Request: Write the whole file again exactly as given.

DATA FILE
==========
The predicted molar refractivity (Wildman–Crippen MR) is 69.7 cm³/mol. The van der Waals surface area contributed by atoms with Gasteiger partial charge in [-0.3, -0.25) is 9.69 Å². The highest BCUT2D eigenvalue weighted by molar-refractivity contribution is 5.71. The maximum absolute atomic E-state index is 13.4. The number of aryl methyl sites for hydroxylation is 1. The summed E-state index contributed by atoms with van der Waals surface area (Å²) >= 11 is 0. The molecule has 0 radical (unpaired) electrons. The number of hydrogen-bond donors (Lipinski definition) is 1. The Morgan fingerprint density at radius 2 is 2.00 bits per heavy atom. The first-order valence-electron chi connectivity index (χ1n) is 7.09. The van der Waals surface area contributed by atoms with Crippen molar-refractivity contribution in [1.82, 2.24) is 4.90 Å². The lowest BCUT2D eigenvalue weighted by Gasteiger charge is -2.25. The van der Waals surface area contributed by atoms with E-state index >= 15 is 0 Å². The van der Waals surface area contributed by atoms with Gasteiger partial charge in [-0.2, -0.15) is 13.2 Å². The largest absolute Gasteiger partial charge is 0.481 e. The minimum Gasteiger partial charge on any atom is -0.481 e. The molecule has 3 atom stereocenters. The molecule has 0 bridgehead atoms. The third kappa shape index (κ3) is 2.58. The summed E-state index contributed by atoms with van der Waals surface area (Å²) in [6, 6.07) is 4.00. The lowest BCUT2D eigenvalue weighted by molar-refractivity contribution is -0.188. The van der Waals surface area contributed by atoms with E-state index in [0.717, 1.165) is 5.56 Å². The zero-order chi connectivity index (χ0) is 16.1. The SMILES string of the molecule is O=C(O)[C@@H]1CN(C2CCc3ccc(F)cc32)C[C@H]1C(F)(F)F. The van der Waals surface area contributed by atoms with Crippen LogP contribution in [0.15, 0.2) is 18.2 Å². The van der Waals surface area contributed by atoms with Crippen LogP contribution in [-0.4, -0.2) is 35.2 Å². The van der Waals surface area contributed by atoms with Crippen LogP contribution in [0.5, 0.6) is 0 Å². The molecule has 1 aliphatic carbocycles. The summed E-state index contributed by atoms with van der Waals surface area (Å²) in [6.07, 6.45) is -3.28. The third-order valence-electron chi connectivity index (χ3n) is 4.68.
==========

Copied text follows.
The predicted molar refractivity (Wildman–Crippen MR) is 69.7 cm³/mol. The van der Waals surface area contributed by atoms with Gasteiger partial charge in [-0.3, -0.25) is 9.69 Å². The highest BCUT2D eigenvalue weighted by molar-refractivity contribution is 5.71. The maximum absolute atomic E-state index is 13.4. The number of aryl methyl sites for hydroxylation is 1. The summed E-state index contributed by atoms with van der Waals surface area (Å²) >= 11 is 0. The molecule has 0 radical (unpaired) electrons. The number of hydrogen-bond donors (Lipinski definition) is 1. The Morgan fingerprint density at radius 2 is 2.00 bits per heavy atom. The first-order valence-electron chi connectivity index (χ1n) is 7.09. The van der Waals surface area contributed by atoms with Crippen molar-refractivity contribution in [1.82, 2.24) is 4.90 Å². The lowest BCUT2D eigenvalue weighted by Gasteiger charge is -2.25. The van der Waals surface area contributed by atoms with E-state index >= 15 is 0 Å². The van der Waals surface area contributed by atoms with Gasteiger partial charge in [-0.2, -0.15) is 13.2 Å². The largest absolute Gasteiger partial charge is 0.481 e. The minimum Gasteiger partial charge on any atom is -0.481 e. The molecule has 3 atom stereocenters. The molecule has 0 bridgehead atoms. The third kappa shape index (κ3) is 2.58. The summed E-state index contributed by atoms with van der Waals surface area (Å²) in [6, 6.07) is 4.00. The lowest BCUT2D eigenvalue weighted by molar-refractivity contribution is -0.188. The van der Waals surface area contributed by atoms with E-state index in [0.717, 1.165) is 5.56 Å². The zero-order chi connectivity index (χ0) is 16.1. The SMILES string of the molecule is O=C(O)[C@@H]1CN(C2CCc3ccc(F)cc32)C[C@H]1C(F)(F)F. The van der Waals surface area contributed by atoms with Crippen LogP contribution in [0.15, 0.2) is 18.2 Å². The van der Waals surface area contributed by atoms with Crippen LogP contribution in [-0.4, -0.2) is 35.2 Å². The van der Waals surface area contributed by atoms with Crippen LogP contribution in [0.5, 0.6) is 0 Å². The molecule has 1 aliphatic carbocycles. The summed E-state index contributed by atoms with van der Waals surface area (Å²) in [6.07, 6.45) is -3.28. The third-order valence-electron chi connectivity index (χ3n) is 4.68.